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I never understood my mum’s obsession with leftover food. To this day she never throws anything away. We’re talking tiny remnants of meals here, a blob of tuna, a spoonful of potato salad. Nobody ever fancies it the next day. Instead the contents of those small pots and plastic boxes at the back of the fridge would gradually turn putrid before finally ending up in the bin, a few weeks later.

I used to think it was some kind of war-baby thing. You know, she lived through rationing so of course it’s only natural she’d save the lumpy dregs of the gravy, that lonely slice of a boiled egg, those wrinkly three peas. Where was the next meal was coming from, right? It’s only now, when I find myself rescuing my own despondent fragments of meals, carefully placing a spoonful of beans into a tiny tupperware container or plonking one small cooked potato into a pot, that I realise it’s motherhood that does it.

For one thing, once you’ve watched your kids throw most of your hard cooking work onto the floor, “wasting good food” takes on a new meaning. This is personal. Those peas aren’t just any old peas, they’re your blood-sweat-and-tears peas. And they’ll damn well eat them up even if it means adding them cold to their lunch plate the next day. And the next.

Yes. Of course we’re poor too. Dirt poor. We don’t have rationing, but our belts have got damn uncomfortable of late. Just look at the cost of childcare – which has now jumped to a third more since the recession according to a report published by the Joseph Rowntree Foundation. You eke out each meal because you can’t do a ‘weekly’ shop. Why? Because the weekly shop seems to have doubled in price (like, when did that happen?). So you stretch it out to a fortnightly event with some limp veg bought at Costcutter in between.

And yes. We are digging this whole budget living vibe right? We’re all eco-warriors now. We recycle our food because ‘waste not want not’ is the buzzy thing to do. Yesterday’s spag bog is tomorrow’s chilli con carne. At the very least that old bit of courgette will be going on the compost-heap, right? Oops, I meant the Bokashi bin, of course. We don’t recycle anymore, for crying out loud, we UPcycle. Yeah.

But truly, it’s really because, with a toddler to look after, there is NO TIME. You can’t be cooking from scratch every meal – are you insane? No. You cook one meal. On Monday. And you take their next meal out of its leftovers and arrange it on the plate into a face shape for lunch on Tuesday. Oooooh. Look at the funny man! And you hope by tea-time on Wednesday the kid doesn’t realise it’s the third time he’s been eating from that same batch. Bon appetit!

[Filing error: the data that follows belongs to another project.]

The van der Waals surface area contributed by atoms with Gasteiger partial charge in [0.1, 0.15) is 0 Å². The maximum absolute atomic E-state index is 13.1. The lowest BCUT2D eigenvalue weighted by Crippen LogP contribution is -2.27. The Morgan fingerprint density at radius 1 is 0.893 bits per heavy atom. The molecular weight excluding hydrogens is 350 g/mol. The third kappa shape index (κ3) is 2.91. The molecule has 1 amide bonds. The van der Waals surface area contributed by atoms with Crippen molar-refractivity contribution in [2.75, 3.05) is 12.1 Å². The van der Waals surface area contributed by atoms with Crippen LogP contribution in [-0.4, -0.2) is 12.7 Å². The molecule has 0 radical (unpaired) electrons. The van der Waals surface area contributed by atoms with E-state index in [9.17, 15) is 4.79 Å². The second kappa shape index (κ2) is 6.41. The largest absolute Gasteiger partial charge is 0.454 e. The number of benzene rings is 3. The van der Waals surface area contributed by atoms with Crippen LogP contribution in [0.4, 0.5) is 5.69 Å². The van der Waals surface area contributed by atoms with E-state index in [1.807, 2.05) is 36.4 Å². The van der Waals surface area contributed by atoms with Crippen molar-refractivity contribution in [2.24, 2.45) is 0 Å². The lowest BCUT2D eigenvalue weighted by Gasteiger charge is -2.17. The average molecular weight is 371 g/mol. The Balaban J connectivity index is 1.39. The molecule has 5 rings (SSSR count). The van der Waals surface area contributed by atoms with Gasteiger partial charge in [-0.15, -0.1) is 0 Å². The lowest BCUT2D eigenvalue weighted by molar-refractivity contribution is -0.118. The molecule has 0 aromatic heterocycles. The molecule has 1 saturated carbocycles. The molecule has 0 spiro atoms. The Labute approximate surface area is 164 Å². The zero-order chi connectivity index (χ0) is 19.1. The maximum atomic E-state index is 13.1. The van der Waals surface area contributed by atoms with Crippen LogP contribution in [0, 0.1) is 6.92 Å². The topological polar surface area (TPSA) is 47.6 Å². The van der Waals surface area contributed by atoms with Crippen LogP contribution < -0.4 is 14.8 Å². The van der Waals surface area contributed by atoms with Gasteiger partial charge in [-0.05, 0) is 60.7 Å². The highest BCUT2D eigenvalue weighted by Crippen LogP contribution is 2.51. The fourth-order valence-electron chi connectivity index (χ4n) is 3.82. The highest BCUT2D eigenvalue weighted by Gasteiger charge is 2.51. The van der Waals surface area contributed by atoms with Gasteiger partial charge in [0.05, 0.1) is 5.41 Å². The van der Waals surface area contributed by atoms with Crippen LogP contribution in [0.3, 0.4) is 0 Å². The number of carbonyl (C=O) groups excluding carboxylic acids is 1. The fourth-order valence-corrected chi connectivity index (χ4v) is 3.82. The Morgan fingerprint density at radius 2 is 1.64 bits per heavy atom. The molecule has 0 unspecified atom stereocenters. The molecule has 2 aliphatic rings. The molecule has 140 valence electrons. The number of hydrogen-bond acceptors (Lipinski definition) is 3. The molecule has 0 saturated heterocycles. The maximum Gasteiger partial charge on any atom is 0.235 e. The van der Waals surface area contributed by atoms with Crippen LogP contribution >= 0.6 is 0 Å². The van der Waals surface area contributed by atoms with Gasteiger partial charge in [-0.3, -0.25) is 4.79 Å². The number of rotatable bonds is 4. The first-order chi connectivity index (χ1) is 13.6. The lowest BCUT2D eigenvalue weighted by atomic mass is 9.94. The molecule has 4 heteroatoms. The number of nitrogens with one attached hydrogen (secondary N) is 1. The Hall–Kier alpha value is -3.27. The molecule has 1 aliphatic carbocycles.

Photo by jonlk

Sometimes, in quieter moments, I dream of the perfect Sunday morning. I’m lying in a kingsize bed with perfectly pressed white linen sheets and plump feather pillows, in a pristine bedroom that’s strangely free of socks on the floor and crumpled clothes heaped on the ‘chairdrobe’.

As I stir from a blissful, uninterrupted nine hours of sleep, a soundtrack of gentle jazz-lite – possibly John Coltrane, possibly Miles Davis, possibly Ella Fitzgerald – slowly wafts me into the land of the living. Outside in the street, rather than the usual irritating cars revving and children screaming, I faintly hear the lyrical song of the blackbird. I look at the clock: it’s half-past nine! The following items have miraculously appeared at the foot of the bed: a cafetiere of piping hot coffee, a jug of warm milk, a glass of orange juice, a warm croissant and the full complement of Sunday papers, from high- to lowbrow…

While non-parents sometimes get the impression that, once you go forth and procreate, you never ever get a decent’s night sleep again – not entirely true for everybody, thank the lord – it is true that proper, restorative lie-ins, for the majority of us, are rarer than hen’s teeth.

As we grow up into adults, most of us eventually fall into either ‘owl’ or ‘lark’ camps. But babies, toddlers and young children are all, by some cruel twist of nature, pretty much down to a T, programmed to be larks. Once the clock strikes 6am (or, sadly, earlier in many unfortunate cases) most of them spring into life, raring to go and fizzing with energy like Duracell bunnies on speed. They need to have nappies changed, to be given bottles, to be fed, and dressed, and entertained, and all before the sun is even up. They don’t care that you’re mildly hungover from your night in with the latest episode of Glee and a cheap bottle of Pino Grigio. They don’t care that all you really want out of life at 6.15am is another blissful 15 minutes of slumber. They will shout and scream at the top of their lungs, so even your deepest sleep and most vivid dreams are penetrated. They will climb into your bed, pull off the covers and thrust a hardboard copy of the Gruffalo into your grey sleep-starved face, and beg to be read to before you have even gained consciousness. Honestly if the armed forces ever need to come up with a failsafe torture device for known terrorists, I suggest they stick them in a room with a toddler first thing every morning for the next six months or so.

After a lifetime as an owl, I have sadly come to the conclusion that the only way to create the illusion that you are, in fact, having a lie-in, rather than waking up at the same time as fishermen, is to go to bed before the 10 o’clock news comes on, and possibly before the 9pm ‘serious drama’ slot. But in the meantime, I can carry on dreaming…

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This blog is currently dedicated to stuff new mummies like. As opposed to stuff mummies of teenagers like. That's because we don't have teenagers yet. Give us a few years though. We're told it goes pretty quickly...

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